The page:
News Story

The Sorcerer’s Apprentice Scene From Fantasia Captures the Spirit of Earth Day

Every December millions watch an array of familiar Christmas theme movies — "Scrooge," "A Christmas Story," "It’s a Wonderful Life" and so on. No similar tradition has been established for Earth Day, but if there were an appropriate selection would be The Sorcerer’s Apprentice scene from Disney’s classic movie "Fantasia." As explained below, the mousey parable is a metaphor for what has happened the environmental movement.

When Earth Day was created in 1970 the environmental movement advocated practical approaches to real problems. The air and water, cities, rural areas and woodlands were being used as waste dumps. A broad consensus for reform existed among average voters, politicians and industry.

In response, laws were passed to reverse decades of using natural resources irresponsibly, and innovators discovered new ways to clean up the environment. The initial successes were nothing short of remarkable. Markets expanded for safer, healthier products, and industry discovered these made for excellent public relations. Plus, they discovered that doing things in cleaner, more efficient ways often saved money in the long run.

Unfortunately, mankind’s capacity to subvert noble causes to promote self-interest is perennial. After achieving much in a relatively short period of time, by the mid-1980s the environmental movement felt a need to continually conjure new reasons to justify its existence. By this period practical, sensible means to reduce pollution met little resistance, and without a sense of crisis, social movements wither. In short, the environmental movement needed to either find a crisis or invent one. The one it found was man-made global warming.

Man-made global warming was not invented by the environmental movement. It was an obscure theory dating back to the 1880s. The fact that temperature increases predicted by its adherents hadn’t materialized by the 1940s (sound familiar?) seemed to have doomed it to remaining obscure.

Ironically, the roots of man-made global warming’s revival can be traced to, of all people, Margaret Thatcher, prime minister of the United Kingdom from 1979 to 1990. Thatcher was a conservative who in many respects might be considered the UK’s equivalent of Ronald Reagan.

Thatcher seized upon man-made global warming at the suggestion of Sir Crispin Tickell, who was the UK’s ambassador to the UN. Tickell pointed out that virtually all international statesmen were scientifically illiterate and Thatcher could gain respect internationally by promoting the issue. He might well have added that most politicians and most average folks are scientifically illiterate as well.

In addition, Thatcher was constantly battling the National Union of Mineworkers in the UK, which could be damaged economically and politically if a reason could be found for the nation to turn away from coal. Thatcher aggressively promoted man-made global warming in both international and domestic politics as a legitimate and important issue, while advocating for more nuclear power.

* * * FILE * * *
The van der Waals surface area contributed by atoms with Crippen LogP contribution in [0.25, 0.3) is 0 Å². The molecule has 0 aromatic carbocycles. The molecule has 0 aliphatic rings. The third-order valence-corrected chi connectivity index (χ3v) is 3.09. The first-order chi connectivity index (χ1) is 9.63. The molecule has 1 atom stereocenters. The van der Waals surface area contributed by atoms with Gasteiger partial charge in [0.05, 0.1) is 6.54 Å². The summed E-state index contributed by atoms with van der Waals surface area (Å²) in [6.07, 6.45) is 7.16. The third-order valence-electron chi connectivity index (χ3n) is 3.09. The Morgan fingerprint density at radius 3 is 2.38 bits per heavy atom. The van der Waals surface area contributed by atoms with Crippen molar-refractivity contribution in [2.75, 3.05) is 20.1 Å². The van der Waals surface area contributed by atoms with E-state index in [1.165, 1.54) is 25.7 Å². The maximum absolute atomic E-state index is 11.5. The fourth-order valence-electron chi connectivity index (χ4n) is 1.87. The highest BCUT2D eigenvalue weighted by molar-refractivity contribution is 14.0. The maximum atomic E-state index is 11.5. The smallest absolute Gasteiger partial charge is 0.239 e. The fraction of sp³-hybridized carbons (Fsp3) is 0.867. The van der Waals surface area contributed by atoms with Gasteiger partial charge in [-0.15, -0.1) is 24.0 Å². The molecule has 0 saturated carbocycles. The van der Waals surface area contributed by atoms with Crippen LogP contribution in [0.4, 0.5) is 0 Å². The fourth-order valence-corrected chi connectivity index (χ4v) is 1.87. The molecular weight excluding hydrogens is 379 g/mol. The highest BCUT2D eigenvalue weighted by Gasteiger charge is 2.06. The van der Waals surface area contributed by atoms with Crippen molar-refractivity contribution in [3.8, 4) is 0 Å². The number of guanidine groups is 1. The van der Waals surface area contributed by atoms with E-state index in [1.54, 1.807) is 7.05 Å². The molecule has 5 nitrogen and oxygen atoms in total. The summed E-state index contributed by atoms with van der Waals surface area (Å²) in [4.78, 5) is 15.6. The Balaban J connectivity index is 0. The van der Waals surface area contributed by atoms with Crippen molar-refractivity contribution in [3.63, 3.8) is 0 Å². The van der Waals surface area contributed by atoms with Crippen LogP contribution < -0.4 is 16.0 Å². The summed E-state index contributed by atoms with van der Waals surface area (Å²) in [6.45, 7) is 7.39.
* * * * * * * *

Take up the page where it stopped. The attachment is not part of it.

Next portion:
Politicization of man-made global warming offered enticements to so many people that it was bound to rise to prominence. Besides providing easily dispensed demagoguery for politicians and the environmental movement, it held the promise of allowing researchers, universities, and corporate-welfare exploiters to plunder public coffers throughout the Western world. In addition it has given nations, both friends and foes, an excuse to vilify the U.S.A. for our economic vigor.

Before Disney turned The Sorcerer’s Apprentice into the well-known classic cartoon feature, it was a poem-ballad written in 1797 by German writer and statesman Johann Wolfgang von Goethe.

The tale begins with the old sorcerer retiring for the night and leaving his apprentice with instructions to do some chores. The apprentice decides to use the sorcerer’s wand to enchant a broom to do the work for him. The enchanted broom begins fetching water with a pail and goes about the task of filling a cistern, which was the first chore the apprentice was supposed to tackle. But after the cistern is filled, the broom doesn’t stop. It keeps fetching more and more water and then emptying it into the already overflowing cistern. The apprentice can’t make the broom quit; it just continues fetching water and throwing it in the cistern. Meanwhile, the room is becoming drenched and the water on the floor is getting deeper by the minute.

Panicking, the apprentice grabs an ax and splits the broom — then each splinter of the broom turns into another broom with another pail and suddenly there are several brooms fetching water, carrying it back and dumping it in the cistern, even though the room has become flooded and the apprentice is forced to swim in the torrent. But still, the brooms continue to relentlessly fetch more and more water. Finally, the old sorcerer returns to save the day.

The apprentice was guilty of what many people do. He set forces in motion that took on a life of their own. Ultimately his original purpose — his original cause — was drowned in a swirling sea of perpetuation for its own sake.

Sadly, that pretty well sums up what Earth Day now represents.